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Uber sells Southeast Asia assets to rival Grab

Transport Minister Sun Chanthol stands next to a Grab car at the company's Phnom Penh launch event in December.
Transport Minister Sun Chanthol stands next to a Grab car at the company's Phnom Penh launch event in December. Hong Menea

Uber sells Southeast Asia assets to rival Grab

Updated: 6:41am, Tuesday March 27, 2018

Ride-hailing platform Grab announced on Monday that it had acquired the Southeast Asia operations of its US-based rival Uber, including the company’s ride-hailing services in Cambodia, just three months after it officially launched in the Kingdom.

In exchange, Uber will take a 27.5 percent stake in Grab and its CEO, Dara Khosrowshahi, will join Grab’s board of directors as part of the deal, according to a press release from Singapore-based Grab.

Wee Tang Yee, Grab’s country head in Cambodia, said that Uber’s services in the Kingdom will continue for a two-week transitional period as Grab seeks to transfer employees and drivers onto its own platform.

“Grab and Uber are working together to promptly migrate Uber drivers and riders, merchant partners and delivery partners to the Grab platform,” he said in an email. “The Uber app will continue to operate for two weeks to ensure stability for Uber drivers, who can find out how to sign-up to drive with Grab online.”

Founded in Malaysia in 2012, Grab now operates in eight Southeast Asian countries. It launched services in Phnom Penh in December, three months after Uber became the first international ride-hailing platform to begin operations in Cambodia.

Grab’s acquisition of Uber had been rumoured for several months, and its entry into Cambodia was largely viewed as more successful than Uber’s, despite the US firm’s three-month head start.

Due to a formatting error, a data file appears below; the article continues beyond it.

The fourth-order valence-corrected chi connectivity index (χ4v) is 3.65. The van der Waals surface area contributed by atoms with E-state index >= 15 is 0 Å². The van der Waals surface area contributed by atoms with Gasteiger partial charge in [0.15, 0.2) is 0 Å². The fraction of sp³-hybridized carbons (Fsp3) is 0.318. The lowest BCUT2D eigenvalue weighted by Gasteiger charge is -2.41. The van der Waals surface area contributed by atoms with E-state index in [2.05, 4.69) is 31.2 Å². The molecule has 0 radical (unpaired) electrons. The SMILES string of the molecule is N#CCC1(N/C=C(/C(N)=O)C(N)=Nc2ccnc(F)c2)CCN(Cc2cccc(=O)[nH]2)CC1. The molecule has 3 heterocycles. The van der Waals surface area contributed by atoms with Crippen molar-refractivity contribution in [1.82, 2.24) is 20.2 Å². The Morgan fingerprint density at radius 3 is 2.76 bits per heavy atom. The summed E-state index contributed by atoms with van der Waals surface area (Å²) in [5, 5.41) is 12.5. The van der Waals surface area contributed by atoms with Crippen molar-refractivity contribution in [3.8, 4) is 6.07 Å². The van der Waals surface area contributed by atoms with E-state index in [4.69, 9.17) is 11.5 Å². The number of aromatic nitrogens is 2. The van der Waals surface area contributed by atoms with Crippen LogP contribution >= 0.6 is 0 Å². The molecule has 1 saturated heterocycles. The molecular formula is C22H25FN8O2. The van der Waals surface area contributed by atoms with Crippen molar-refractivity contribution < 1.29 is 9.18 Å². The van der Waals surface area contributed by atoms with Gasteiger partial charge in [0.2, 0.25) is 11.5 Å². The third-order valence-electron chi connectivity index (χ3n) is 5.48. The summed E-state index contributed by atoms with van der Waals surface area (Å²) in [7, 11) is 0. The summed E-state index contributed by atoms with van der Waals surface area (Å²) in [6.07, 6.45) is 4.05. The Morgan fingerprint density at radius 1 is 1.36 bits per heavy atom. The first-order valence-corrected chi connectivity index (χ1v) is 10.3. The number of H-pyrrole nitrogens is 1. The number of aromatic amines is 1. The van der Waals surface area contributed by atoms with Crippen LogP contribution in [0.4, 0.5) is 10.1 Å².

Since its launch in December, Grab has added a motorbike taxi service and launched a preliminary tuk-tuk service in the capital, while also racking up several agreements with government and development agencies. Uber remained relatively static during the same period.

Multiple Uber regional representatives – including Krittiyawadee Pongpanich, Uber’s Thailand-based head of communications, and Chris Brummitt, Uber’s Asia-Pacific head of corporate and product communications – declined to comment on Monday.

Pascal Ly, who was hired as the general manager for Uber in Cambodia in January, said in an email on Monday that he was no longer able to speak on behalf of Uber or Grab, and would “prioritize my focus on the team to know what will be the next step for them”.

That next step could be working for their one-time rival.

“All Uber employees, including ones in Cambodia, will receive offers to join Grab,” Yee said on Monday. “As we onboard Uber passengers and drivers onto the Grab platform, there will be more passengers using Grab, which will mean more jobs, less waiting time, and ultimately more earnings for our driver-partners.”

Yee predicted that the acquisition of Uber’s operations would gradually lower fares for riders, which could mean increased competition with local ride-hailing platforms.

Homegrown ride-hailing startups, such as PassApp and ExNet, have so far been able to offer lower prices than Uber and Grab, but they could face increased pressure as Grab’s prices fall.

Food delivery, another industry that’s currently dominated by local businesses, could also feel the squeeze from Grab in the near future. Grab’s Monday announcement said the company plans to expand its food delivery services to all Southeast Asian countries, including Cambodia, in the next few months.

“We will rapidly and efficiently expand GrabFood into all major SEA countries in the next quarter,” Grab co-founder Tan Hooi Ling says in the release. “GrabFood will also be another great use case to drive the continued adoption of GrabPay mobile wallet and support our growing financial services platform.”

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